Common Sense Health Tips for your Campfire Tails Experience

Allo boys, girls, both and neither. I’m Cyrll, yer maybe medical staff, depending on board decision. Until then, let me give ya’ll some simple, quick tips to keep YOU from being the next injury story we all tell after Campfire Tails.

For some personal background, I was nine years as a combat medic in the US Army, with three deployments. I hold NREMT-B, and EMT-B certification in Indiana. I’m trained in CPR, First aid, Wilderness First Aid, and Disaster Management through the Red Cross.

  1. DRINK WATER I cannot stress this highly enough. Most of us are, for lack of a better term, couch potatoes. Going outside to play in variable weather is going to be rough on the system. You’ll sweat. Sweat leads to dehydration, dehydration leads to a heat injury, a heat injury leads to the hospital, and a ruined trip. So, drink water. Drink even when you aren’t thirsty. A good rule of thumb is, watch the color of your pee. Anything darker than light yellow, you need more water. If it’s clear, drop off the fluids abit. Also, only drink water from approved, potable sources. Getting a case of the running squirts cuz you drank dirty water is no run. Remember, fish pee in streams.

  2. DON’T PLAY WITH THE CRITTERS I know, I know, the little 'coon/possum/snake/what have you is so CUTE, right? Don’t touch it. Don’t poke it, pick it up, pet it, molest it, anything. It’s freaking wild, man, and it’ll bite you. Then you get a trip to the hospital. A prophylactic round of rabies shots is no fun, let me tell you.

  3. IF YOU GET HURT TELL SOMEONE No matter how minor, let someone know. Small injuries have a tendency to turn into big problems in wilderness environments. There’s nothing at all more sexy than an infection because you didn’t get a scrape cleaned and bandaged, let me tell you. There’s folks on Taps who get worked up to it.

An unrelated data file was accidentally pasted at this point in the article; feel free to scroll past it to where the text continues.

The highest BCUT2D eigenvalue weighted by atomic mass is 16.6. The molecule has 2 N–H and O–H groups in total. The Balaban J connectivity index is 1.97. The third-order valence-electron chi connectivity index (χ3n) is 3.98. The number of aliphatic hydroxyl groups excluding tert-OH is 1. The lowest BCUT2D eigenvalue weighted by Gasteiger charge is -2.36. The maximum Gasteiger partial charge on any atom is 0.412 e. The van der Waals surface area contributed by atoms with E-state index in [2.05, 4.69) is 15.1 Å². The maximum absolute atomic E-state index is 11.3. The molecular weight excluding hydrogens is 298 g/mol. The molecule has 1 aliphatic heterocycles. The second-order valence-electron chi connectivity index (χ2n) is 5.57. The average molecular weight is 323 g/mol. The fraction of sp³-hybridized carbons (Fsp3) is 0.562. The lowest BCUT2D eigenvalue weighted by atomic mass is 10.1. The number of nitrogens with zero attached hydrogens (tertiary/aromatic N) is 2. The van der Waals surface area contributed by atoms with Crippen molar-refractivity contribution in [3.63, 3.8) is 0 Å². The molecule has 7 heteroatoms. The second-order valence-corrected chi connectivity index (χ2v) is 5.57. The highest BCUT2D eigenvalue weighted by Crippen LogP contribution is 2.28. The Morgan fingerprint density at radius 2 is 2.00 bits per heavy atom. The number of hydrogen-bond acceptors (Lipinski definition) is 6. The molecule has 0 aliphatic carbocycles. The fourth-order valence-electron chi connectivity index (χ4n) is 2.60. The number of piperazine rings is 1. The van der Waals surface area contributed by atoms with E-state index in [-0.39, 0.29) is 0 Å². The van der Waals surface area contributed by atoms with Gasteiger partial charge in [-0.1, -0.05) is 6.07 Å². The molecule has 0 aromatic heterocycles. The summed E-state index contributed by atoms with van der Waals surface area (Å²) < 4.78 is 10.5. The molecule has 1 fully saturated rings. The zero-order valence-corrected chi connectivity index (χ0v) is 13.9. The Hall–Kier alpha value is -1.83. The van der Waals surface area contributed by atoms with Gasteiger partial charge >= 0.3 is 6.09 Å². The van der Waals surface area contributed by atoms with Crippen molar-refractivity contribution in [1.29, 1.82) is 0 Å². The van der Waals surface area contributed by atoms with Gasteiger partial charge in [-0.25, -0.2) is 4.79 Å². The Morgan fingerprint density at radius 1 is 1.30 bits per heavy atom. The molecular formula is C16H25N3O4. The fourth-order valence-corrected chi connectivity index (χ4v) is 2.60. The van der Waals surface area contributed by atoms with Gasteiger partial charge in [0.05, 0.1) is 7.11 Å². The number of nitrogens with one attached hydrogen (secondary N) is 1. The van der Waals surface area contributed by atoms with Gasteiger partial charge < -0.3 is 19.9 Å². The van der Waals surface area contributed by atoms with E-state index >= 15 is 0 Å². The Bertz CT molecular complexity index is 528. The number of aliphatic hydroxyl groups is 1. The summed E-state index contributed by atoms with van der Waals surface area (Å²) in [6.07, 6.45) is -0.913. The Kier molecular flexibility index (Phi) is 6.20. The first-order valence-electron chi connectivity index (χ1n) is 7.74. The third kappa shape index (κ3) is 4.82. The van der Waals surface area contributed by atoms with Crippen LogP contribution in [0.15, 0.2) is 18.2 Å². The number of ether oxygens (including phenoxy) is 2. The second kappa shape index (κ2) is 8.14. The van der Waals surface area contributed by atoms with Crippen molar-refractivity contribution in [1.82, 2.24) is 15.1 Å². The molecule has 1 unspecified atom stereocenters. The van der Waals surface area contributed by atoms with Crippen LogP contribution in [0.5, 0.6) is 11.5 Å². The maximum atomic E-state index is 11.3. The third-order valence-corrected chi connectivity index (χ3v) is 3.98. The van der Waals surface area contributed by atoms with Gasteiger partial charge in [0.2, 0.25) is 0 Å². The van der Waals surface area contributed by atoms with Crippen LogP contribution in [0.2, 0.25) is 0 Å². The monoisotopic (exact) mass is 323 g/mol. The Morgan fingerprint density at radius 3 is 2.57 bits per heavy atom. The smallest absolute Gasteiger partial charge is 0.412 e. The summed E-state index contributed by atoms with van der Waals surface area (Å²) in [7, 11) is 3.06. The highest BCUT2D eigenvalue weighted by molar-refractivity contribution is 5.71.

4. BRING YOUR MEDICINE Do you take a medication? Bring it. Think about how much you’ll need for the trip. Double that. Now toss a few more pills/vials/what have you in there. Make sure it’s labeled too (with your real name please, the ER won’t know who Fluffy Foxiekins is). It’s also a great idea to let constaff know exactly WHAT it is yer taking, and why. Also, if you need to take a Schedule/Controlled substance (opiate painpills), I would HIGHLY recommend making prior arrangements with con staff for safe storage of such things. Also, if you are in an injectable, be courteous and bring your own sharps bucket please.

The best, and final tip of all, is use common sense. If you really have to think for more than 5 seconds about something, it’s probally not a good idea. Getting hurt is no fun, the hospital is far away, and noone wants to be the topic of discussion for an Oregon EMT team, when they come pick yer fursuit clad butt up after falling out a tree. Stay safe and have fun.

Speaking of medication (and I hope its okay I post this here), will someone be able to provide refrigeration for my insulin? I can keep it in a cooler, but I thought I’d better ask anyways. :slight_smile:

Once registered, contact me, and we’ll make arrangements.